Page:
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Their Business is Weed, and Business is Good

No longer a slacker stoner throwback, marijuana mavens High Times is catching fire in the now-legal marketplace.


Photo Courtesy of Luc Coffait / Cultura / Corbis

Dan Skye has nothing bad to say about legalization. Ask him about it twenty different ways and you’ll get twenty different enthusiastic thumbs up. If the Editorial Director of High Times has any of the anxieties endemic to the counterculture (Sell out? Well, you know, that's just, like, your opinion man) he’s extraordinarily good at burying them under the pile of good news High Times has been packing between its covers. Two states have legalized marijuana, 12 have legalized medical marijuana, and law enforcement officials across the country have gone from treating bud like a repeat offender to treating it like a well-heeled eccentric whistling his way down Main Street. That’s why Skye, a 20-year veteran of the 40-year-old magazine, is singing a new tune.

"Now that the Berlin Wall is crumbling, it’s a new era and, at High Times, we really want to see that there is no economic interference with the market,” he says, adding that the magazine has just "interviewed John Stossel from Fox News.” When Skye says the name of the libertarian commentator, sworn enemy of the daughters and sons of the Summer of Love, he sounds like a gracious, house-proud host. He’s welcoming a new person into his happy home. Makes sense. Skye's neighborhood has gentrified considerably. The legal market is already worth over $1.5 billion and growing.

“Marijuana used to be the banner of the counterculture. In California, it’s now like St. John’s Wort or Ginseng,” says Skye. “There is no such thing as a counterculture anymore. Everything is up on Facebook."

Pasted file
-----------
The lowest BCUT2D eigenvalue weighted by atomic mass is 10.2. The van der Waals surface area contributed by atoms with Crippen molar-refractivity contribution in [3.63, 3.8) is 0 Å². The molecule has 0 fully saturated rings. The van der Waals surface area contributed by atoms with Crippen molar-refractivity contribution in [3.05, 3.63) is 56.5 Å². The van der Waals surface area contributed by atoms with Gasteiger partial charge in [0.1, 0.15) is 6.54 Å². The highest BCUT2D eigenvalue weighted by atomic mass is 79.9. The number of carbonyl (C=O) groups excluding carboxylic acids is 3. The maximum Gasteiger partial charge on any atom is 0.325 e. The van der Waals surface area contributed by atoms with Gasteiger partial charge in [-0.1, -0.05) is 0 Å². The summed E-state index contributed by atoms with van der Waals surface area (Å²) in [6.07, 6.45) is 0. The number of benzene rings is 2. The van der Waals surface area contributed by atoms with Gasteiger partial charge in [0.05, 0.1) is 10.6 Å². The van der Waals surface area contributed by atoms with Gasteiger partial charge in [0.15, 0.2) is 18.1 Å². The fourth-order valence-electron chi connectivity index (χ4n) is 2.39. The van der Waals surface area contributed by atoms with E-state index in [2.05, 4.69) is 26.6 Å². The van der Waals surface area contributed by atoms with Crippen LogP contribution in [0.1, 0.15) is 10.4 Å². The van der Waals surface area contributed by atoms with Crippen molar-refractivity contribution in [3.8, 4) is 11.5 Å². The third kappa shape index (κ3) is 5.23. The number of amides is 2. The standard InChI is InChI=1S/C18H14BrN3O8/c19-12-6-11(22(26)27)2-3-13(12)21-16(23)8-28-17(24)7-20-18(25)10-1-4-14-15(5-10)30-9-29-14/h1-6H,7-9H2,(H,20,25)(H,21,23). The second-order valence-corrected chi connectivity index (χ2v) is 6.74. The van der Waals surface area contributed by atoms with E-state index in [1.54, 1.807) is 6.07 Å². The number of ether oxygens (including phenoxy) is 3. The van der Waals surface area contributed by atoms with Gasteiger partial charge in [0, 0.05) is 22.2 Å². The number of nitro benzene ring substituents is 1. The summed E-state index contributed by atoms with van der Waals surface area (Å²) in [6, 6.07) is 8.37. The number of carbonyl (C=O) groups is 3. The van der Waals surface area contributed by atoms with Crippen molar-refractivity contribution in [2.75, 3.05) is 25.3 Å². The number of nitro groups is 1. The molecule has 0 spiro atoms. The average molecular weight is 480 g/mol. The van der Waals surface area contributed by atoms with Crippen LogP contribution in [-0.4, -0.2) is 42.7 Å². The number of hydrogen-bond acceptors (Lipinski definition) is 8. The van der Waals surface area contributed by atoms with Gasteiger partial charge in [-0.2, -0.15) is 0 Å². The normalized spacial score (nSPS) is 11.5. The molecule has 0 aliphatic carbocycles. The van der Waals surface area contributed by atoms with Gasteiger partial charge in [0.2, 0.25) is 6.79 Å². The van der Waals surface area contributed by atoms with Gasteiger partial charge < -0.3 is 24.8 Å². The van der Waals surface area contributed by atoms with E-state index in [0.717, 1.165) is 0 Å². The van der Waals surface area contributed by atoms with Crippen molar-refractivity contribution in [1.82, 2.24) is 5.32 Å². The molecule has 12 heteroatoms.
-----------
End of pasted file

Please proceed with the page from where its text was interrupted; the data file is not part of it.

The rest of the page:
Still, Skye’s claim that High Times can be a normal lifestyle publication a la Southern Living or Garden and Gun without changing its focus sounds disingenuous if plausible—mass market pubs rarely engage in feature-length nerdery about topics as narrow as pH levels—until you talk about the covers. High Times has put everyone from Snoop Dogg to JFK to model Milla Jovovich on the cover, but the ones that sell best off the newsstand just show bud, sticky sticky bud. “It’s a surprising fact,” says Skye, who has taken more cover photos than anyone else, “but there it is.”

People don’t read High Times because they want to feel rebellious. They read it because it’s authoritative on a subject they care about: weed. 

"We expect the big advertisers to step in over the next five years,” says Skye. “We’ve always had the cultivation and nutrients companies. We’re just waiting for the day Chevrolet steps in.”

What’s more American than a pick-up truck next to some Sour Diesel? Nothing, as it turns out.

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